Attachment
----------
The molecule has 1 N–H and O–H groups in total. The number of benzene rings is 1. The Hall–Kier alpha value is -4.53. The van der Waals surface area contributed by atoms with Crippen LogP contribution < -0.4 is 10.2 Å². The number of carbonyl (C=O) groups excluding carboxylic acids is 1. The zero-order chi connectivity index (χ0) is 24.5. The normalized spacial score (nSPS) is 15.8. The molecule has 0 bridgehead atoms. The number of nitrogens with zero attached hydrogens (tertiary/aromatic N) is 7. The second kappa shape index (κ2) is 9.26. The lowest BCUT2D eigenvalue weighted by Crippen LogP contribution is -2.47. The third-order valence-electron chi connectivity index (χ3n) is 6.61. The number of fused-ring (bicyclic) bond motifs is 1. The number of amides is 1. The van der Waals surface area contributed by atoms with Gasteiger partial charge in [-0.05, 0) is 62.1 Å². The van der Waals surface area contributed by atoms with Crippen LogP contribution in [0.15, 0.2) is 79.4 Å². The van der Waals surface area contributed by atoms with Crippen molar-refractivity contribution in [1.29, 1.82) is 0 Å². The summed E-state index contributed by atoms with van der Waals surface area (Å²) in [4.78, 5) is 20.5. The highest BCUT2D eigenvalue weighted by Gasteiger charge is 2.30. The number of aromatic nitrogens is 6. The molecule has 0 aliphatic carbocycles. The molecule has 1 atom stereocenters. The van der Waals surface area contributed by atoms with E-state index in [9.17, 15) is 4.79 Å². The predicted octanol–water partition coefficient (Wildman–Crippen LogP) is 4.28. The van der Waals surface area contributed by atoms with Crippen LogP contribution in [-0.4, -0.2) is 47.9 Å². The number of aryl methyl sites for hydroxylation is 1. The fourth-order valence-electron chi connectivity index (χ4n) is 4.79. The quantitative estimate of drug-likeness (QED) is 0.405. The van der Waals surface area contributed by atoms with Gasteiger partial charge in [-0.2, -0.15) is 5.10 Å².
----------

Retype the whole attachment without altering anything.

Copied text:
The molecule has 1 N–H and O–H groups in total. The number of benzene rings is 1. The Hall–Kier alpha value is -4.53. The van der Waals surface area contributed by atoms with Crippen LogP contribution < -0.4 is 10.2 Å². The number of carbonyl (C=O) groups excluding carboxylic acids is 1. The zero-order chi connectivity index (χ0) is 24.5. The normalized spacial score (nSPS) is 15.8. The molecule has 0 bridgehead atoms. The number of nitrogens with zero attached hydrogens (tertiary/aromatic N) is 7. The second kappa shape index (κ2) is 9.26. The lowest BCUT2D eigenvalue weighted by Crippen LogP contribution is -2.47. The third-order valence-electron chi connectivity index (χ3n) is 6.61. The number of fused-ring (bicyclic) bond motifs is 1. The number of amides is 1. The van der Waals surface area contributed by atoms with Gasteiger partial charge in [-0.05, 0) is 62.1 Å². The van der Waals surface area contributed by atoms with Crippen LogP contribution in [0.15, 0.2) is 79.4 Å². The van der Waals surface area contributed by atoms with Crippen molar-refractivity contribution in [1.29, 1.82) is 0 Å². The summed E-state index contributed by atoms with van der Waals surface area (Å²) in [4.78, 5) is 20.5. The highest BCUT2D eigenvalue weighted by Gasteiger charge is 2.30. The number of aromatic nitrogens is 6. The molecule has 0 aliphatic carbocycles. The molecule has 1 atom stereocenters. The van der Waals surface area contributed by atoms with E-state index in [9.17, 15) is 4.79 Å². The predicted octanol–water partition coefficient (Wildman–Crippen LogP) is 4.28. The van der Waals surface area contributed by atoms with Crippen LogP contribution in [-0.4, -0.2) is 47.9 Å². The number of aryl methyl sites for hydroxylation is 1. The fourth-order valence-electron chi connectivity index (χ4n) is 4.79. The quantitative estimate of drug-likeness (QED) is 0.405. The van der Waals surface area contributed by atoms with Gasteiger partial charge in [-0.2, -0.15) is 5.10 Å².